Churchill continued: “I am aware of the various reasons that have been given for this failure: the preoccupation of the troops in training and in building defence works in Northern Malaya; the shortage of civilian labour; pre-war financial limitations and centralized War Office control; the fact that the Army’s role was to protect the naval base, situated on the north shore of the island, and that it was therefore their duty to fight in front of that shore and not along it. I do not consider these reasons valid. Defences should have been built.9
The Attack Begins
Japan’s Malayan campaign started on the night of 7 December 1941, when elements of the Twenty-fifth Japanese Army under Lieutenant-General Yamashita invaded northern Malaya and southern Thailand. The fall of Singapore was Yamashita’s ultimate objective. The Japanese captured all of Malaya during the campaign in little more than two months.
By attacking Malaya first, the Japanese, as feared by Churchill, were poised to assault Singapore from the landward side of the naval base and the city.10
On 8 December at 4 AM, Japanese aircraft began bombing Singapore. The same day the Japanese invaded Hong Kong and the Philippines and attacked Pearl Harbor, though the date across the international dateline was 7 December. Later that day in Singapore, the British commander-in-chief of the Far East, Air Chief Marshal Brooke-Popham, issued his Order of the Day, which began, “We are ready….Our preparations have been made and tested; our defences are strong and our weapons efficient.”11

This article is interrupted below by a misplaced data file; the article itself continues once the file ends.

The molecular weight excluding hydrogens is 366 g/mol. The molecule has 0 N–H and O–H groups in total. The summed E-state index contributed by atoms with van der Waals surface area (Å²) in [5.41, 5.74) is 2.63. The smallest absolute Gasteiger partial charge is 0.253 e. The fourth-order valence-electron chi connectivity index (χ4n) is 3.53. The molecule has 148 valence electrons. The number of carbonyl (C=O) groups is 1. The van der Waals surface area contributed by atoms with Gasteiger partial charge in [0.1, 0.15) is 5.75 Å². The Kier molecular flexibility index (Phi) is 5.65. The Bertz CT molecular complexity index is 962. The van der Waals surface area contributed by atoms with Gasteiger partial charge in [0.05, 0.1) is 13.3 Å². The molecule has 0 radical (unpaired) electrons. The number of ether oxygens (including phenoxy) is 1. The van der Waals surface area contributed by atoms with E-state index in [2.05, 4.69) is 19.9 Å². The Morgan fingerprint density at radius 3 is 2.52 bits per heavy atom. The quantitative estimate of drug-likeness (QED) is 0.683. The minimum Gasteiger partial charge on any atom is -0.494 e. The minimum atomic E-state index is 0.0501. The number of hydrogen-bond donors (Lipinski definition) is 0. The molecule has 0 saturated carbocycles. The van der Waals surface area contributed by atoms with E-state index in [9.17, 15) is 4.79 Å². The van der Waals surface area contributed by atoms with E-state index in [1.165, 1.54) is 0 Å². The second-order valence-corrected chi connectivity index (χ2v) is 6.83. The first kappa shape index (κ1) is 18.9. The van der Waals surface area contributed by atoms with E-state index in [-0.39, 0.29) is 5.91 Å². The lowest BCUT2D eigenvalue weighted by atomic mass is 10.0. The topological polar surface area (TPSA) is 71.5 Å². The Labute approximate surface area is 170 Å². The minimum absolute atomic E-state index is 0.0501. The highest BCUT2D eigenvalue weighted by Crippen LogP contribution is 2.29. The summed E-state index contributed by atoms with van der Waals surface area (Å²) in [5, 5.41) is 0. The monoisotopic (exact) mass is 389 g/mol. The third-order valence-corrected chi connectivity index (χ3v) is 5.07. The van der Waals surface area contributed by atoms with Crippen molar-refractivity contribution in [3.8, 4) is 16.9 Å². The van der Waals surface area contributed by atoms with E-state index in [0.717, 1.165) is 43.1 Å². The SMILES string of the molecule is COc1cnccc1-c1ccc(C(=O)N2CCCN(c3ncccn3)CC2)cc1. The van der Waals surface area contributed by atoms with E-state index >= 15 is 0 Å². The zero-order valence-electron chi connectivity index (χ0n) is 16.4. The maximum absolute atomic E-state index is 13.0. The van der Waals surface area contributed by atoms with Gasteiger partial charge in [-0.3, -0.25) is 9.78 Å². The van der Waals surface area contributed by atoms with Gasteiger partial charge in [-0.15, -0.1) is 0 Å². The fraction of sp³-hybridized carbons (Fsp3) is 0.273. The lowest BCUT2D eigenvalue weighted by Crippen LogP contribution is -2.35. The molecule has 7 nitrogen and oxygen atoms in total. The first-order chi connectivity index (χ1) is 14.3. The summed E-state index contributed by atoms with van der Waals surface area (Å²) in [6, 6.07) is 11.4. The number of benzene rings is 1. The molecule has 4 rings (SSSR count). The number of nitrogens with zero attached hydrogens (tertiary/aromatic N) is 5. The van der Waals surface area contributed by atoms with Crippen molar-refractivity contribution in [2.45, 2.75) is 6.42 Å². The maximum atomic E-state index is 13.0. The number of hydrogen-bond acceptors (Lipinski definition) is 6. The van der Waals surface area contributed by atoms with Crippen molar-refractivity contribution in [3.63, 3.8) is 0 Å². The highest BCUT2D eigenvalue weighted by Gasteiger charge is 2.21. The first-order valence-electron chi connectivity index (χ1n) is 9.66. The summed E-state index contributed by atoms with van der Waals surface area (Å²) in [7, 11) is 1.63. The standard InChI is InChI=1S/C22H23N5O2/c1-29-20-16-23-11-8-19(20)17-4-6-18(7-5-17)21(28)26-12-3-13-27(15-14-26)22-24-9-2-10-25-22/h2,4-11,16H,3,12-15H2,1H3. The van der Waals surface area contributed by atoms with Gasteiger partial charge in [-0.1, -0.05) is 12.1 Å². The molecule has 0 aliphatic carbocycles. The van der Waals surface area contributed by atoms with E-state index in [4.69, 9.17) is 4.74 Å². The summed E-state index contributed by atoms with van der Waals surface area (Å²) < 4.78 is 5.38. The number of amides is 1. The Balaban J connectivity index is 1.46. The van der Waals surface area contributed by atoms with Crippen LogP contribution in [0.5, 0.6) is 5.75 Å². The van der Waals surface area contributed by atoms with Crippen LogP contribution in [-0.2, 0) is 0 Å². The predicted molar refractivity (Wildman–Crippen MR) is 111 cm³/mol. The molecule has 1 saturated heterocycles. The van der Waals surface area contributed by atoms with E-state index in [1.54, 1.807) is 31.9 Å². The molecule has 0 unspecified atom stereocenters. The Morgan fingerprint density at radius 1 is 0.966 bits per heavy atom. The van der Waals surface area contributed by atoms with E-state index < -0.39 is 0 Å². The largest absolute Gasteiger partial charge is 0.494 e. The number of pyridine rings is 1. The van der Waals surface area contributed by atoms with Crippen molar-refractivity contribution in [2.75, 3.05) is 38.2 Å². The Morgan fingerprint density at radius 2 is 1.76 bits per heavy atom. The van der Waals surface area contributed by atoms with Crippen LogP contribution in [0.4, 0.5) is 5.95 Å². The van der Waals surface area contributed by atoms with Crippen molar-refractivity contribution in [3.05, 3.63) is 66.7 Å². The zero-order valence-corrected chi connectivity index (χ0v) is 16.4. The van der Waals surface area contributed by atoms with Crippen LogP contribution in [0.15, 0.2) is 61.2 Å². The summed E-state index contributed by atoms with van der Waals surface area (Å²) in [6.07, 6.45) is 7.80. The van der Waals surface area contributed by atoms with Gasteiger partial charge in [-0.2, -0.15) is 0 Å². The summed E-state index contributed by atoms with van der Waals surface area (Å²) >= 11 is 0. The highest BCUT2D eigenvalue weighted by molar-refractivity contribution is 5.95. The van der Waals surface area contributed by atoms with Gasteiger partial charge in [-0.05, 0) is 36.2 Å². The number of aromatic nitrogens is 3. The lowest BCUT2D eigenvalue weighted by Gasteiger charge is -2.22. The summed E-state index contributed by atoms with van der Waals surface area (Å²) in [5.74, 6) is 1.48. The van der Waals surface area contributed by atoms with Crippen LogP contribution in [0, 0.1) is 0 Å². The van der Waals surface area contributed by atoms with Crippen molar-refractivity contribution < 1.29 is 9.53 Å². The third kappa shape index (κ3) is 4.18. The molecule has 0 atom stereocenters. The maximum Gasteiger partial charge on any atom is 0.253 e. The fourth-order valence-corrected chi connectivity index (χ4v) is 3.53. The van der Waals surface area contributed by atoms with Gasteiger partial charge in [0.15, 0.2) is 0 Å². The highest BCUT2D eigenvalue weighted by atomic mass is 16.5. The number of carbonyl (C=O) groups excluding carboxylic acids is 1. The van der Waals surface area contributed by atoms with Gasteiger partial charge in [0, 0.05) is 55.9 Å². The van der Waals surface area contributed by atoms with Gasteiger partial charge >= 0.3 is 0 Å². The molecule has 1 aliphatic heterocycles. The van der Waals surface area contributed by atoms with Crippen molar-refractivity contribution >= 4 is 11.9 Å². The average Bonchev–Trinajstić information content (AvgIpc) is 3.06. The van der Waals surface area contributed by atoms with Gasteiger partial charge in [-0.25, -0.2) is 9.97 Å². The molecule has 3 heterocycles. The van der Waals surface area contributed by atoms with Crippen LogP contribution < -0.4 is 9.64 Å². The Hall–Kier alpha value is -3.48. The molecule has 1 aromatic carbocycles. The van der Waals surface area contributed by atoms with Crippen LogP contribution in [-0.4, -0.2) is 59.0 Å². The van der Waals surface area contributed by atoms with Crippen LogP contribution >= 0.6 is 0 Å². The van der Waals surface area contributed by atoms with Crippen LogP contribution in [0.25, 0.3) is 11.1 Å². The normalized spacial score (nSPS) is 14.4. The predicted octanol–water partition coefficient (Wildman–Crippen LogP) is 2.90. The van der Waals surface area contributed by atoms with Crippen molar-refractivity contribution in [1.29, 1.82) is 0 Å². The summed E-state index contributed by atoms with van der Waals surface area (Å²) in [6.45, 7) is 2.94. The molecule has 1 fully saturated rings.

On 5 February 1942, down to eighteen tanks and lacking ammunition and food, a small force commanded by Yamashita attacked the island of Pulau Ubin off Singapore’s northeast coast. This diversion deceived General Percival, commander of the forces in Singapore, who moved his major ammunitions stores to the east. The main Japanese attack came later from the northwest.
On 8 February, the actual attack on Singapore started with the landing of troops on the northwest coast. Australian troops fought off initial landing attempts while inflicting enormous casualties on the Japanese. However, the Australian troops retreated unnecessarily amidst the confusion of battle, allowing the Japanese to gain a strong foothold at the shore defense installations. Subsequent landings by the Japanese were unopposed. The military situation for the British under Percival worsened.